Democrats in three states have sued to halt the drawing of congressional districts using old maps; instead, the suits argue, the districts should be drawn using updated demographic and population data released by the Census this week.
Voters in Pennsylvania, Minnesota and Louisiana are seeking court orders to permanently stop the use of outdated maps in any future elections and the drawing up of new maps in time for the 2022 elections.
The Pennsylvania voters said there’s no reasonable prospect its political branches will be able to reach a consensus to enact a congressional district plan. Republicans hold majorities, though not veto-proof majorities, in both chambers of the General Assembly, and Governor Tom Wolf, who has veto power, is a Democrat.
“Given the long and acrimonious history of partisan gerrymandering litigation challenging Pennsylvania’s previous congressional district map, it is clear that Pennsylvania’s political branches are extremely unlikely to agree to a new congressional district plan prior to the 2022 election,” the voters said in the complaint.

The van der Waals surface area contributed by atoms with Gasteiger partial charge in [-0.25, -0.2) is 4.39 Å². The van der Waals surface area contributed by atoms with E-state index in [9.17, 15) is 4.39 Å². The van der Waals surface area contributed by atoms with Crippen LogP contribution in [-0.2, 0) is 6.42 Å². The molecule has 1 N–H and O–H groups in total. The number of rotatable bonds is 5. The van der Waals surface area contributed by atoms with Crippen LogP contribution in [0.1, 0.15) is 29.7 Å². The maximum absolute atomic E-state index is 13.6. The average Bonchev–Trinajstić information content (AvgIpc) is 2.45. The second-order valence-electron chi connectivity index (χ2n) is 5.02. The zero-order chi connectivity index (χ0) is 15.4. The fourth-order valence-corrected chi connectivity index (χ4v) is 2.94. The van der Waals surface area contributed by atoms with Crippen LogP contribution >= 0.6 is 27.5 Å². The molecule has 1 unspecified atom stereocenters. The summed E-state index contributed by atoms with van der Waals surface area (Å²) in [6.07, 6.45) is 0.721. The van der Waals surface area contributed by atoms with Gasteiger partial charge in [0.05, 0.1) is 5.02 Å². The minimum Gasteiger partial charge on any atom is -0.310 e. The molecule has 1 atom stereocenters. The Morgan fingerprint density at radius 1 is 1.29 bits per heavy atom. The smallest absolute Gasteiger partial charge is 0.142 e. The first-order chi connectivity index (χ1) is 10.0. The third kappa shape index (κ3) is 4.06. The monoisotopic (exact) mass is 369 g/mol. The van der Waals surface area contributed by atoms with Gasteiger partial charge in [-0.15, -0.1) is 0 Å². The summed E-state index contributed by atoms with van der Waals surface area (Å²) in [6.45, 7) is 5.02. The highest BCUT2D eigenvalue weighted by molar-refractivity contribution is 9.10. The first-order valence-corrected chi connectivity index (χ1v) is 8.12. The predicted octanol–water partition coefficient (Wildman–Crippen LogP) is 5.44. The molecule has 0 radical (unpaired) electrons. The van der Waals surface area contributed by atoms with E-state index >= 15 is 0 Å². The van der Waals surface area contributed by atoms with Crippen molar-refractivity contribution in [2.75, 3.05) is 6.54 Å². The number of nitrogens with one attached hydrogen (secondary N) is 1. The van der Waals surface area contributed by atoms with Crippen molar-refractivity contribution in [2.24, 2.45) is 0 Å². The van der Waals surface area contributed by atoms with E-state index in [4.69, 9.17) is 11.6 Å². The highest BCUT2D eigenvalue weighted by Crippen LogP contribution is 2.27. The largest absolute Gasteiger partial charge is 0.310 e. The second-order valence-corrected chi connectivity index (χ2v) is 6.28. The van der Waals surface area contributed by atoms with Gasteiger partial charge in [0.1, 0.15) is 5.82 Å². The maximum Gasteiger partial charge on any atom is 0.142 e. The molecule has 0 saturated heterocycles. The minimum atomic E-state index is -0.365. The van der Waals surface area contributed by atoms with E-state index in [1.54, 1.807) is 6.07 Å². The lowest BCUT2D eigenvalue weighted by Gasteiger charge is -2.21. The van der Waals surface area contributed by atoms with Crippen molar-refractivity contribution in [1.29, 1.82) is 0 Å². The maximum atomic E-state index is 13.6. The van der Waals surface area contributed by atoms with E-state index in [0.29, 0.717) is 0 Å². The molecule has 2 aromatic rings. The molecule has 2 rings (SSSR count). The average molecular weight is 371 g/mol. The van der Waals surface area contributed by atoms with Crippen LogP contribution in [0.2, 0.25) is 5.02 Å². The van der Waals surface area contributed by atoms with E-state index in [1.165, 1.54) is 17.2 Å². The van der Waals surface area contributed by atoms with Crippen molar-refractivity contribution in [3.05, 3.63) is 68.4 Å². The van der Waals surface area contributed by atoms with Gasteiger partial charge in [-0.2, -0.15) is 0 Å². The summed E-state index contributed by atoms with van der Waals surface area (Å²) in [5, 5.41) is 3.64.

Similarly, voters in Minnesota and Louisiana said in their suits that it’s improbable the political branches in those states would be able to agree on a new redistricting plan. In Minnesota, the Democratic-Farmer-Labor Party controls the House, while Republicans control the Senate and the governor is a member of DFL. In Louisiana Governor John Bel Edwards is a Democrat, while the House and the Senate are both controlled by Republicans.